A lot has been written about female technology entrepreneurs--why there aren't more of them, how some of them struggle with fundraising, etc. I don't profess to have all the answers to these questions, but I do believe that sharing success stories can help to spark insight and possibly inspiration for other entrepreneurs, female or male.
I'll start with a couple of entrepreneurs--who both happen to be female: Beth Nenniger and Laura Austin, the founders of DraftingSpace. They are two smart and authentic young women who met each other in the Architecture program at the University of Waterloo (often referred to as the "MIT of Canada"), which they both selected because it sits at the intersection of "engineering and art," as they describe it.
During their architecture program, Laura said that they both realized that, "space planning quickly becomes a tedious, boring task for a designer, while computers can do it instantly." Beth adds, "After you have designed hundreds of condo floor plans, you really understand that there are only so many ways you can fit a toilet in a room." Their conviction around this opportunity led them to learn how to code--founding a chapter of Women Who Code in the Waterloo region along the way--and to write complex algorithms to make designing a room easy.
This insight and experience led to the launch of their startup, DraftingSpace, which caught the attention of Vancouver, Canada-based BuildDirect, a large North American home improvement products platform that recently acquired Laura's and Beth's company.
The women point to a number of different influences and inspirations along their entrepreneurial journey.
1. Find or build a village to support your startup
First of all, they credit the Communitech and Velocity tech hubs in Waterloo for offering a community of support for them while getting their company off the ground. Beth says, "Thanks to Velocity and Communitech, the early stage companies of our generation are no longer hiding in basements. If Laura and I are struggling with a business, design, technical, or any other kind of issue, we can just walk around to the other people in the space and find someone who can help. And that simple collaboration, which often takes just a few minutes, has saved us days of headaches."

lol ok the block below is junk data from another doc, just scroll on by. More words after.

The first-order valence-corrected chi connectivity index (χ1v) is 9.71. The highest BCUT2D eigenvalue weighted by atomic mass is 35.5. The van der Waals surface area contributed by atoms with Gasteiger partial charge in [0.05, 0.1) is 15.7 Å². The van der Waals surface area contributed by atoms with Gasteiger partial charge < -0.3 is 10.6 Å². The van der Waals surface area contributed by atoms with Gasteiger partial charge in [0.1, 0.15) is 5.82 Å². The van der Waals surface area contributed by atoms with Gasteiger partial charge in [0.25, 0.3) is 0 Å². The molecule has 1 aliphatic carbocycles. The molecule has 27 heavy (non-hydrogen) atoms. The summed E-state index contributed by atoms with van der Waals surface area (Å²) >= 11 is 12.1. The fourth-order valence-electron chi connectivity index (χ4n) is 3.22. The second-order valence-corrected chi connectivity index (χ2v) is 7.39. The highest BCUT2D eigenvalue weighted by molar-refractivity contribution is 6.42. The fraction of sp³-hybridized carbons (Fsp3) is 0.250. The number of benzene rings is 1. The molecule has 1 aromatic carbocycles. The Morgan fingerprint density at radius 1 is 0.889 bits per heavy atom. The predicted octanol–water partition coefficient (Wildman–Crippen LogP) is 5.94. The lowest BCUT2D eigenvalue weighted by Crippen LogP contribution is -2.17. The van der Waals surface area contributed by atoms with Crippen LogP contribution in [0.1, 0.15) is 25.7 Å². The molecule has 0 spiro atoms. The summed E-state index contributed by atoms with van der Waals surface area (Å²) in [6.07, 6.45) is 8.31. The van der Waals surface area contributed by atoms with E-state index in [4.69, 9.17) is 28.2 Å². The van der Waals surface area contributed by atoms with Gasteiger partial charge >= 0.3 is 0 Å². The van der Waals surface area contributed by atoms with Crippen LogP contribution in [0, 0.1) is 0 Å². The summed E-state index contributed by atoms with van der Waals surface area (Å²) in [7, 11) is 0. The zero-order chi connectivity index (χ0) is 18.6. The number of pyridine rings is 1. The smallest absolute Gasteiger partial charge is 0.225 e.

Laura adds, "Thanks to competitions and grants, like the Velocity Fund, we were free to work on our idea full time after graduating."
2. Be determined, focused and tenacious
They also point to a mindset of perseverance. Beth says, "We saw a huge problem with the current design process and became determined to solve it. You have to be kind of crazy to start a company because otherwise someone will try to convince you that you can't do it."
Laura adds, "Entrepreneurship is an emotional roller coaster. You will experience high tides and undertows, sometimes as frequently as multiple times per day. You need to be nimble and ready to iterate on your business at any moment.... I am motivated by risk and inspired by the open-ended potential of the future. I dream of what could be, and whom I could become. Each day, I work a little harder, learn a little more, and get a little better."
3. Learn to fall... so you can get up stronger
Acceptance and embracing of failure is also important according to the entrepreneurs. Beth shares that she is really into skateboarding. She says:
"From the outside, skateboarding appears to be about doing tricks and landing them. But there is a secret--skateboarding is really about learning to fall. After you fall hundreds of times, you learn to fall without hurting yourself. Once you can jump down a big set of stairs and fall without hurting yourself, you are pretty much invincible. All great skateboarders are experts at falling and I believe all great entrepreneurs are experts at failing in business, too. Skateboarding taught me to embrace falling and failure, which has given me the confidence to really push new boundaries with our start-up."
4. Be decisive, focused, and make informed choices
Finally, they point to the importance of making proactive choices along the entrepreneurial road--and in life in general. Beth shares a story from YMCA summer camp when she was 12 years old, when asked about what inspires and drives her:
"At one point during a multi-day backpacking trip, a bunch of us campers were complaining about how much our feet hurt, how it was too hot out, and how we each wished we were on a beach or in a hot tub. One of the camp councilors then interjected, 'There is nowhere else in the world that I would rather be right now. Right here, walking down this path, with you, is exactly where I want to be. If there was anywhere else in the world that I would rather be, then I would just go there.' In that moment, I realized that I had actually chosen to be exactly on that path, and that there was nowhere else in the world that I wanted to be either. Since then, especially when the going gets tough, I have made sure to ask myself on a regular basis, 'Is this exactly where I want to be?', and if the answer is ever no, instead of complaining about it, I work to change it. Helping to launch and grow BuildDirect's new Design Center is definitely where I want to be."
Entrepreneurs who are changing the world come in all shapes and sizes, but the key tenets of entrepreneurial success are surprisingly consistent across all entrepreneurs: focus, tenacity, ecosystem of support, rapid iteration, learning from failure and making informed choices.